King Salman wants to leave his mark on Saudi history, but he wants it to be a good mark. Reacting to a video showing Minister of Health Ahmed Khatib getting into a dawsha with a citizen complaining about health care, the King sacked the Minister. He’d been in office since January 28.
Al Arabiya TV has the story:
A recently leaked video involving a Saudi minister in a squabble has been a hot topic in the kingdom.
Health minister Ahmed Khatib was filmed having a heated argument with another citizen, in which he was shouting and making angry gestures.
He was later relieved of his duties in an order by Saudi King Salman bin Abdulaziz on Friday, with Dr. Mohammed Ali al-Sheikh appointed Acting Health Minister of Saudi Arabia.
In the 27-second video, the former minister is seen loudly dismissing a visibly angry citizen who had come to speak to him about the state of a private hospital in Riyadh.
Saudi Gazette reprints an article from Economist that seeks to answer the question about why Saudis are such heavy consumers of and participants in social media. Various surveys show Saudis as being the most active on various social media platforms in relation to both population size and Internet connections.
The article notes that the lack of other social outlets is certainly a factor, but also that conservative Saudis — including clerics — find that the outreach possibilities are too good to ignore. While abuses of social media abound and there are recurrent calls to ban or control it, Saudis aren’t going to give up their access to the world and their soapboxes from which they can address it.
On MARCH 18th, at an Arab media get-together, Twitter announced that it will open an office in Dubai. Not before time. Smartphone growth has rocketed in the Gulf—by most counts the region has the highest penetration. WhatsApp and Facebook have become standard modes of communication. Nowhere is that more so than in Saudi Arabia. Several surveys in 2013 showed that the kingdom has the world’s highest percentage of people on Twitter relative to its number of internet users; and on YouTube too. Saudis also spend more hours online than their peers elsewhere. That might seem surprising for such a conservative country where the constitution is said to be taken directly from the Koran and where women are not permitted to drive. Why are Saudis such big fans of social media?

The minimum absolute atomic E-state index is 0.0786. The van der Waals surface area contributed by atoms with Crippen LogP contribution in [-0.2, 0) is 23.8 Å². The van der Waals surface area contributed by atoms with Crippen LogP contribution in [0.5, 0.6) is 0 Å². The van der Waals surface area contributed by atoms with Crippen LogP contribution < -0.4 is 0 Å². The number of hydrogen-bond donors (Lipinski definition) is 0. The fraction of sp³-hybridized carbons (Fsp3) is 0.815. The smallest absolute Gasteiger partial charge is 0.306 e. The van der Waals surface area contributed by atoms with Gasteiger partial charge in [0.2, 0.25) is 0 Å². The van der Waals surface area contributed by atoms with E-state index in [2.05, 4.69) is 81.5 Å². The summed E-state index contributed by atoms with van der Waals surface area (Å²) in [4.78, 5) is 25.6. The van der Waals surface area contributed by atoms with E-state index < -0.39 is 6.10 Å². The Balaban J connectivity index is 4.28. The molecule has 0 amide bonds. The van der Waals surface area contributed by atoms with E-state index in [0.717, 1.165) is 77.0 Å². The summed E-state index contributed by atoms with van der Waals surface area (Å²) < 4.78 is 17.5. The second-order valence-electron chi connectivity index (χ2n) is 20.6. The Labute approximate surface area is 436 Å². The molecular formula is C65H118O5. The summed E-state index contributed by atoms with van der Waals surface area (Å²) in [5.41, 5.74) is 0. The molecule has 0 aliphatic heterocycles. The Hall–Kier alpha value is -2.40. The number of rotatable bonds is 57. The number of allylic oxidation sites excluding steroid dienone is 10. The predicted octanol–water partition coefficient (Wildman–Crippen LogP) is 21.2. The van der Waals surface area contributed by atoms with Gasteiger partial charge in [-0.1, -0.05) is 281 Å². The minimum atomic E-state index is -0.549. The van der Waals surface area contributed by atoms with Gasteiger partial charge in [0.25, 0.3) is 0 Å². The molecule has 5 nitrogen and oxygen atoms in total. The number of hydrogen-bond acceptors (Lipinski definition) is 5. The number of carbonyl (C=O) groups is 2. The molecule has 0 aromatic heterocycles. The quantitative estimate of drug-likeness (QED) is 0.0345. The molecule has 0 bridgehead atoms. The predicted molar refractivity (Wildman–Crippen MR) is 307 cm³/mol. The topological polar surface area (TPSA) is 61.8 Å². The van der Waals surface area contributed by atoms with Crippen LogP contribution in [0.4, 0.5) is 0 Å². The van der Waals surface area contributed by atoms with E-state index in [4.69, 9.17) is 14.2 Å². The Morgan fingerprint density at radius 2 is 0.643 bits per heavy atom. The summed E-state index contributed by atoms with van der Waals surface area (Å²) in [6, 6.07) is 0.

Outsiders often regard the 30m Saudis as far behind the rest of the world. The modern Saudi state was founded only in 1932, and then on the basis of an existing pact between the Al Saud family and the Wahhabist clerics, who peddle a particularly red-hot version of Islam. It is certainly a traditional place, especially around the capital Riyadh. But the country has also rapidly modernised since discovering its vast oil wealth. It has a GDP per capita of almost $26,000. Today thousands of its young people study abroad, speak English and are as globalised as their peers in other countries. Fully 75% of the population are under 30. They have grown up thinking it normal to go online to do everything from ordering a coffee to watching TV.
It is the wedding of these factors to Saudi Arabia’s social peculiarities that may account for its topping of the virtual rankings. Shopping malls are pretty much the only source of entertainment for young people, because the clerics dislike cinemas and bars. So mingling with friends on social media has obvious appeal, not least because it is illegal for unrelated men and women to fraternise in person. Facebook has become a way of picking up a date (previously, many young people would turn on Bluetooth and search for random connections nearby). Frustrated Saudis can also vent about the government anonymously on Twitter. But social media is not just used for getting up to naughty things. The country’s most popular Twitter account, with 11.4m followers, is that of Muhammad al-Arefe, a Saudi cleric—and not a particularly liberal one, either.